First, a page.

Calverton: stockingers' cottages

Calverton: stockingers' cottages

CALVERTON is a pleasant enough village situated amidst rural surroundings, and there is little about it to advertise the fact that it was the birthplace of one of the most important of modern industries. But Calverton still makes hosiery, and the large windows shown in this picture were so constructed as to allow for a maximum of light to fall upon the hand-frames, whose clatter in bygone days filled the village with cheerful noise.

A specimen of one of these frames can be seen in Nottingham Castle Museum, and it is a very different affair from the huge and complicated modern hosiery machines which abound in our factories nowadays.

The story of the Rev. William Lee, inventor of the stocking frame, is pathetic. He was born in 1563 in Calverton, and received sufficient education to fit him for the University, for in 1579 he was at Christ’s College, Cambridge, and later removed to St. John’s College in the same University.

Having taken his degree as Master of Arts he returned home, and became curate of either Woodborough or Calverton. But he was desperately poor for his income from each parish was only £20 per annum. Mrs. Lee, therefore, had to help to finance the household and she earned money by knitting.

Lee was of a mechanical turn of mind, and by closely watching the movements of his wife’s fingers while knitting, he was at last able to reproduce these movements by machinery. His tools were of the crudest, and his machine was made entirely of wood, for iron was expensive and hard to come by. Moreover the material knitted was the wool spun from the fleeces of the local sheep, for cotton was almost unprocurable at Calverton in the days when Lee was alive.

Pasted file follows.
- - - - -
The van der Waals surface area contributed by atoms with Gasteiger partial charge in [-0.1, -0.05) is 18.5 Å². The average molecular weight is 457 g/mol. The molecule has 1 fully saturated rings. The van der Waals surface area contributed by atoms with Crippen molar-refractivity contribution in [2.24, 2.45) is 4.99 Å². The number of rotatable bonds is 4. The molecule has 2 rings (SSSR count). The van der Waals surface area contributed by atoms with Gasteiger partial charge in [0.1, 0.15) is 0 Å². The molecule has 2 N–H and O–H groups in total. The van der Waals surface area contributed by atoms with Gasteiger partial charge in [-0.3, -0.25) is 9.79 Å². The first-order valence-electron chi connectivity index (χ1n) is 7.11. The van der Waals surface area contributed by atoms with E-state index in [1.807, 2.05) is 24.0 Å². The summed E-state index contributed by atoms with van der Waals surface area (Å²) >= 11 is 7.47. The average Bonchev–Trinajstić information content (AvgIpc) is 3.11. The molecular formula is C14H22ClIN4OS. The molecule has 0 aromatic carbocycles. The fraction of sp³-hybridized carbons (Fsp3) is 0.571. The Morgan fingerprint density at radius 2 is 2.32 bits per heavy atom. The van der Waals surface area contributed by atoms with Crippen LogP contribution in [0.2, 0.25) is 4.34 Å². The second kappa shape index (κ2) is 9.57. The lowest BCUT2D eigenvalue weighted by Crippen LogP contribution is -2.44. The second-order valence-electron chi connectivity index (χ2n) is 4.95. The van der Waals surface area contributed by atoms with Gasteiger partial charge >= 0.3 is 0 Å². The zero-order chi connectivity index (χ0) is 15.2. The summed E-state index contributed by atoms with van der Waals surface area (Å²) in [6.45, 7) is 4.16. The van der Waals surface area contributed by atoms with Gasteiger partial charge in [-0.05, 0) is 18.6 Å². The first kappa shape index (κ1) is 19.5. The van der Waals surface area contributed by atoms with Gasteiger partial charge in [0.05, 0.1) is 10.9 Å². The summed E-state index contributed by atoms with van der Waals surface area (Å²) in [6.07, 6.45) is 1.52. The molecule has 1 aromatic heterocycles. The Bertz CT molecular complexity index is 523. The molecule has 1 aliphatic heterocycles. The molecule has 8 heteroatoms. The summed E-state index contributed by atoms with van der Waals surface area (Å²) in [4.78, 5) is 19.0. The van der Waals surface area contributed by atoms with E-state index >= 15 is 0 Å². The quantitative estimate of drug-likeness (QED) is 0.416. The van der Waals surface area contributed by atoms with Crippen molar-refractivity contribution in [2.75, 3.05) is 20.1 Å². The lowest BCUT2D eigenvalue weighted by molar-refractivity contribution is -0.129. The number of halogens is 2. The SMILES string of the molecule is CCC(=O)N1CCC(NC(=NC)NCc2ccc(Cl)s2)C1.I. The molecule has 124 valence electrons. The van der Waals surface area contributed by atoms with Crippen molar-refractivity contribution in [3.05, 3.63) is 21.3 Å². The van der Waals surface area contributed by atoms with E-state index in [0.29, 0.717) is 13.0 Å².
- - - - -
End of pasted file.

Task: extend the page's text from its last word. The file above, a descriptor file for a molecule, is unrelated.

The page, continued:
As the population of Calverton in Lee’s days was about 200, there was little scope for the new machine, and so Lee removed to London. Fancy the misery of that journey: Lee, his wife and his family, with their pathetic household goods, undertaking the 150 miles walk (for they were so poor that they could not afford to go by wagon) over the awful thief-infested roads of those days.

Fresh disappointment met Lee in London. Both Queen Elizabeth and King James I. inspected the machine, and although they were impressed they refused to grant a patent.

But the French Ambassador promised that the King of France would grant a patent, and so the machine was removed to Rouen, But before anything could be done the King of France was assassinated, and all hope was lost, and poor Lee died in penury of a broken heart and lies buried in an unknown grave.